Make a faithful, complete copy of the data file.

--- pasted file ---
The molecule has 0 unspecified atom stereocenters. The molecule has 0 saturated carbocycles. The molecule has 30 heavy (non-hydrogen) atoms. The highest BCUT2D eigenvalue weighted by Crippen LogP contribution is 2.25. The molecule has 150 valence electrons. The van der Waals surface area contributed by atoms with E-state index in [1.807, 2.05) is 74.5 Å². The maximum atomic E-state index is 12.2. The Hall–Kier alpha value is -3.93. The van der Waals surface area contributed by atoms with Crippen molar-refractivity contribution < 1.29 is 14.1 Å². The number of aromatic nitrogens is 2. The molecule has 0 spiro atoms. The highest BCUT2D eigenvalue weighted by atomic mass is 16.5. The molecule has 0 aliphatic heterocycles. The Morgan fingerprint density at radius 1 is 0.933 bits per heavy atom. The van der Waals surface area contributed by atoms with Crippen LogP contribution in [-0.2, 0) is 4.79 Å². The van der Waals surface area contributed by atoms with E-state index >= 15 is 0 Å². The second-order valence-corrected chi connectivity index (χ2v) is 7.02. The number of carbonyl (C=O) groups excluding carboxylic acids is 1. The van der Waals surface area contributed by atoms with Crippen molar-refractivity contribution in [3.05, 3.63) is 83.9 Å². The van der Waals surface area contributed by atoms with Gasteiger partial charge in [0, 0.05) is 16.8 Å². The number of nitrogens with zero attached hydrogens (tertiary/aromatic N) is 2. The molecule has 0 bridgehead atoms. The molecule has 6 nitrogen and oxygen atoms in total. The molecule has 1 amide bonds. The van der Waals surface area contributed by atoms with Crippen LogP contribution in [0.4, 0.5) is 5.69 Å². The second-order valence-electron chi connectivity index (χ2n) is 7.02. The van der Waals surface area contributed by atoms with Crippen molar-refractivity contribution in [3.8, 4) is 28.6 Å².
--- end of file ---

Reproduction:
The molecule has 0 unspecified atom stereocenters. The molecule has 0 saturated carbocycles. The molecule has 30 heavy (non-hydrogen) atoms. The highest BCUT2D eigenvalue weighted by Crippen LogP contribution is 2.25. The molecule has 150 valence electrons. The van der Waals surface area contributed by atoms with E-state index in [1.807, 2.05) is 74.5 Å². The maximum atomic E-state index is 12.2. The Hall–Kier alpha value is -3.93. The van der Waals surface area contributed by atoms with Crippen molar-refractivity contribution < 1.29 is 14.1 Å². The number of aromatic nitrogens is 2. The molecule has 0 spiro atoms. The highest BCUT2D eigenvalue weighted by atomic mass is 16.5. The molecule has 0 aliphatic heterocycles. The Morgan fingerprint density at radius 1 is 0.933 bits per heavy atom. The van der Waals surface area contributed by atoms with Crippen LogP contribution in [-0.2, 0) is 4.79 Å². The van der Waals surface area contributed by atoms with E-state index >= 15 is 0 Å². The second-order valence-corrected chi connectivity index (χ2v) is 7.02. The number of carbonyl (C=O) groups excluding carboxylic acids is 1. The van der Waals surface area contributed by atoms with Crippen molar-refractivity contribution in [3.05, 3.63) is 83.9 Å². The van der Waals surface area contributed by atoms with Gasteiger partial charge in [0, 0.05) is 16.8 Å². The number of nitrogens with zero attached hydrogens (tertiary/aromatic N) is 2. The molecule has 0 bridgehead atoms. The molecule has 6 nitrogen and oxygen atoms in total. The molecule has 1 amide bonds. The van der Waals surface area contributed by atoms with Crippen LogP contribution in [0.4, 0.5) is 5.69 Å². The second-order valence-electron chi connectivity index (χ2n) is 7.02. The van der Waals surface area contributed by atoms with Crippen molar-refractivity contribution in [3.8, 4) is 28.6 Å².